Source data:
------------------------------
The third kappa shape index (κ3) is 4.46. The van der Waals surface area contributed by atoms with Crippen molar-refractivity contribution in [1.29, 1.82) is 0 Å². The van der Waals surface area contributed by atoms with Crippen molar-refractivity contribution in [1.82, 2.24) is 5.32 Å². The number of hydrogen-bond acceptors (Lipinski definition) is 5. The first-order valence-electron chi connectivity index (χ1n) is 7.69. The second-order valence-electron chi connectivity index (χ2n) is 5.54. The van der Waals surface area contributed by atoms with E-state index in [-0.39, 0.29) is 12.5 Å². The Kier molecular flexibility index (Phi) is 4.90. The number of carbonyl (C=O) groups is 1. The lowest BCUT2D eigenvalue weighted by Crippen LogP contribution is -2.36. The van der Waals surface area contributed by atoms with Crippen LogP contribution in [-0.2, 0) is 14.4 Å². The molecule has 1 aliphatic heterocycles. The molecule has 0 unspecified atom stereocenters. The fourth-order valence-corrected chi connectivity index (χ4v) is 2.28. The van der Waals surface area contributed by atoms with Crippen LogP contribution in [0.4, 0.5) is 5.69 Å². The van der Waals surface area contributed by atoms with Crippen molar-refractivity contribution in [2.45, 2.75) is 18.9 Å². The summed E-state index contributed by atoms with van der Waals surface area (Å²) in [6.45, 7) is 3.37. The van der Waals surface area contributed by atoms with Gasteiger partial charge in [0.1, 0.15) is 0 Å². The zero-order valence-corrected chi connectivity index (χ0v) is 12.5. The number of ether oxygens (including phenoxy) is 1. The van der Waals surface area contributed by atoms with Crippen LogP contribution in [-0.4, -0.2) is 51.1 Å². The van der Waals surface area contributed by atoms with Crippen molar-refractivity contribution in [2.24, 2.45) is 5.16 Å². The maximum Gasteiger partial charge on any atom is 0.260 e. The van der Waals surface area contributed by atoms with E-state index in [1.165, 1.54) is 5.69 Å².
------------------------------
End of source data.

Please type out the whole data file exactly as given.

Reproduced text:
The third kappa shape index (κ3) is 4.46. The van der Waals surface area contributed by atoms with Crippen molar-refractivity contribution in [1.29, 1.82) is 0 Å². The van der Waals surface area contributed by atoms with Crippen molar-refractivity contribution in [1.82, 2.24) is 5.32 Å². The number of hydrogen-bond acceptors (Lipinski definition) is 5. The first-order valence-electron chi connectivity index (χ1n) is 7.69. The second-order valence-electron chi connectivity index (χ2n) is 5.54. The van der Waals surface area contributed by atoms with E-state index in [-0.39, 0.29) is 12.5 Å². The Kier molecular flexibility index (Phi) is 4.90. The number of carbonyl (C=O) groups is 1. The lowest BCUT2D eigenvalue weighted by Crippen LogP contribution is -2.36. The van der Waals surface area contributed by atoms with Crippen LogP contribution in [-0.2, 0) is 14.4 Å². The molecule has 1 aliphatic heterocycles. The molecule has 0 unspecified atom stereocenters. The fourth-order valence-corrected chi connectivity index (χ4v) is 2.28. The van der Waals surface area contributed by atoms with Crippen LogP contribution in [0.4, 0.5) is 5.69 Å². The van der Waals surface area contributed by atoms with Crippen molar-refractivity contribution in [2.45, 2.75) is 18.9 Å². The summed E-state index contributed by atoms with van der Waals surface area (Å²) in [6.45, 7) is 3.37. The van der Waals surface area contributed by atoms with Gasteiger partial charge in [0.1, 0.15) is 0 Å². The zero-order valence-corrected chi connectivity index (χ0v) is 12.5. The number of ether oxygens (including phenoxy) is 1. The van der Waals surface area contributed by atoms with Crippen LogP contribution in [-0.4, -0.2) is 51.1 Å². The van der Waals surface area contributed by atoms with Crippen molar-refractivity contribution in [2.24, 2.45) is 5.16 Å². The maximum Gasteiger partial charge on any atom is 0.260 e. The van der Waals surface area contributed by atoms with E-state index in [1.165, 1.54) is 5.69 Å².